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Lev Bulkovshteyn

Professional Structural Engineer with extensive experience in hydroelectric power plant design and construction.



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I'm a retired Professional Structural Engineer who enjoyed a career of designing & building hydro stations & bridges.

I had the privilege of extensively traveling for work and living in various countries, including Belarus, Canada, Indonesia, and now the US. Currently, I reside in Boston, Massachusetts, with my wonderful wife of 60 years, close to our family, children, grandchildren, and even great-grandchildren.


Throughout my career, I have been involved in the design and construction of 32 hydro projects worldwide, spanning Canada, the USA, Indonesia, Laos, and the Philippines. Sixteen of these projects are currently in service. As a bridge designer, I have worked on a range of bridges, from the small Redsucker River Bridge for Abitibi Price in Northern Ontario, Canada, to the seismic retrofit of the renowned Lions Gate Bridge in Vancouver, Canada.

Out of all the projects I've worked on, three hydro projects hold a special place in my heart due to their unique nature. These projects were designed by KST Hydroelectric Engineers, a joint venture comprising Klohn-Crippen Consultants Ltd, Stone and Webster, and Trow Consulting Engineers Ltd. KST served as the prime consultant for Ontario Hydro's small hydroelectric redevelopment program, known as SHARP.

Publications include:


Bulkovshteyn, L., Hall, W.W., "Engineering Features of Big Chute," presented at the Canadian Electrical Association Conference, Orillia, Ontario, September 1993.

Bulkovshteyn, L., Chidiac, M., Hall, W.W., "Hydroelectric Redevelopment Maintains Heritage Values," presented at an International Conference WATERPOWER '95, San Francisco, July 1995. This paper was selected as one of the twelve best papers out of over 300 submissions to the conference.

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Lev played a crucial role in the redevelopment of three hydroelectric generation stations: Big Chute, Sidney, and Seymour.

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Big Chute GS

Ontario, Canada

The Big Chute Generation Station, which was purchased by Ontario Hydro in 1914, was the utility's first power station. It originally consisted of four double-runner horizontal Francis turbines that generated 4.15 MW using a water flow of 37.6 cubic meters per second. However, due to deterioration of the existing turbine-generator units and structure, the station required redevelopment. The new hydroelectric generation station was constructed with a single 9.9 MW turbine, full Kaplan S-turbine, and reinforced concrete powerhouse. The redevelopment project also included a concrete power canal, concrete intake structure, and two steel penstocks with a surge tank. The hydraulic capacity of the station was increased to 70 cubic meters per second. The project planning and implementation were influenced by the environmental sensitivity of the area, which had been designated as an Area of Natural and Scientific Interest (ANSI) due to its outstanding diversity of flora. The site was also a popular tourist destination, with approximately 100,000 visitors annually. The project faced regulatory issues related to navigation and heritage preservation. To address these concerns, the team developed unique design features, including a sunken draft tube conduit with side openings to smooth out and distribute flow, and a hydro museum adjacent to the new powerhouse containing salvaged old equipment. The construction of the powerhouse involved carefully planned concrete lifts, with a total of 38 lifts for the first stage and two slow pours for the second stage. Despite these challenges, the project was completed on schedule and under budget, thanks to value engineering and careful scheduling. The design team consisted of Engineering Manager Whitney Hall, project engineer Magdi Chidiac, Senior Structural Engineer Lev Bulkovshteyn, Senior Geotechnical Engineer Tim Orpwood, Engineers K. Wong and Richard Carrinton, and draftsman’s Brian Rose and John Henri. Overall, the Big Chute Generation Station Redevelopment was a successful project that provided a unique demonstration of hydroelectric power while preserving the heritage values of the original structure.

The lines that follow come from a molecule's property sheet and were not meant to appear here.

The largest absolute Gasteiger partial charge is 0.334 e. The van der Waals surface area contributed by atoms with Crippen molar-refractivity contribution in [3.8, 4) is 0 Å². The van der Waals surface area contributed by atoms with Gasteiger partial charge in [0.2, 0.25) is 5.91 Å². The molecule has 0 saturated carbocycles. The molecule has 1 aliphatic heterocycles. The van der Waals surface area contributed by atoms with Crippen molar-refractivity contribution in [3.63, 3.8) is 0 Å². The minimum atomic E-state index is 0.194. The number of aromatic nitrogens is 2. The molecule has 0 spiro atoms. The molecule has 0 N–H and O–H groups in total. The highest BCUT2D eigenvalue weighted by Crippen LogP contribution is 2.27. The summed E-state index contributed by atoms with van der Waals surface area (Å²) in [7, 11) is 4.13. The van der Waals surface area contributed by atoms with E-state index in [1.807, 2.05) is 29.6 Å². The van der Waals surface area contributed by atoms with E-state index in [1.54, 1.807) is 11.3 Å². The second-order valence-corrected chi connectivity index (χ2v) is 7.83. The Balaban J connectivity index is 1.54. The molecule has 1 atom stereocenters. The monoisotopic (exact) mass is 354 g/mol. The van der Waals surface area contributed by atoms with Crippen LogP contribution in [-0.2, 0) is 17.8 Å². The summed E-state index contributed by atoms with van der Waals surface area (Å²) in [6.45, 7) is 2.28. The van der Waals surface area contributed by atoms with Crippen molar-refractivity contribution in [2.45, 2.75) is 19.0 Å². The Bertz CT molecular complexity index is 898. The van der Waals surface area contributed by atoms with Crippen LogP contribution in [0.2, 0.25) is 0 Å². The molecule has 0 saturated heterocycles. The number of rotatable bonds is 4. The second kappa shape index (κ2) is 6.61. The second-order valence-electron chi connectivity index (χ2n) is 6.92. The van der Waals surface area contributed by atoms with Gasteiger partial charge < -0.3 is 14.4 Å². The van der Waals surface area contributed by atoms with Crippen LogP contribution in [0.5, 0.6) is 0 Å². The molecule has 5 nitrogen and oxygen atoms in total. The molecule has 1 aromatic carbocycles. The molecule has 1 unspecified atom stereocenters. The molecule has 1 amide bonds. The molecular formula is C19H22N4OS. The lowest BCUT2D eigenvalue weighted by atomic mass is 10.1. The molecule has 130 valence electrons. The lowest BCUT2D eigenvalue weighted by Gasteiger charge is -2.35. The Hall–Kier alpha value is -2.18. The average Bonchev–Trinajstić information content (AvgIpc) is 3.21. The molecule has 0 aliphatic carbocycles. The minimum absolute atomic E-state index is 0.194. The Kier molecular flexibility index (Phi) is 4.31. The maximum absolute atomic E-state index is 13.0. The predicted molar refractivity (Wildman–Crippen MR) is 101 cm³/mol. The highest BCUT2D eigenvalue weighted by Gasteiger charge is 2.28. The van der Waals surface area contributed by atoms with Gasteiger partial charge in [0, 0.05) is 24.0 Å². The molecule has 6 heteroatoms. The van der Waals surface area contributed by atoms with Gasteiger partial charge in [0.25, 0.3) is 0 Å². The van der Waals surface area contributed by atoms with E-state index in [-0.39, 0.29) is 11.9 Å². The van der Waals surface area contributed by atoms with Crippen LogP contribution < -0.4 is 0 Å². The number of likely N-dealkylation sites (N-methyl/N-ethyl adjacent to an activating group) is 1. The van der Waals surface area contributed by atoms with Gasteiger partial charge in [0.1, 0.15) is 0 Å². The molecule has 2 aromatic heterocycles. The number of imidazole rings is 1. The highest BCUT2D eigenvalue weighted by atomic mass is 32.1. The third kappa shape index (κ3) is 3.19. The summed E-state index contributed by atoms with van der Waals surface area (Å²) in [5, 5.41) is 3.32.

Sidney GS

Ontario, Canada

Next station after the Big Chute was Sidney. Located on the Trent River, about five kilometers from Trenton, Sidney GS was named after the adjacent township of Sidney. The Trenton river is part of the historic Trent-Severn Waterway which was originally built to provide transportation of good across 386 km in Central Ontario linking the Bay of Quinte with Georgian Bay.

Seymour GS

Ontario, Canada

The third Hydro was Seymour. The site had five vertical double runner Francis units, they were replaced by five Horizontal Kaplan turbines, as the result the capacity was uprated from 3.15 MW to 5.7 MW. The site is situated on the Trent River approximately 170 km north east of Toronto, Ontario, Canada.



Curious to learn more?

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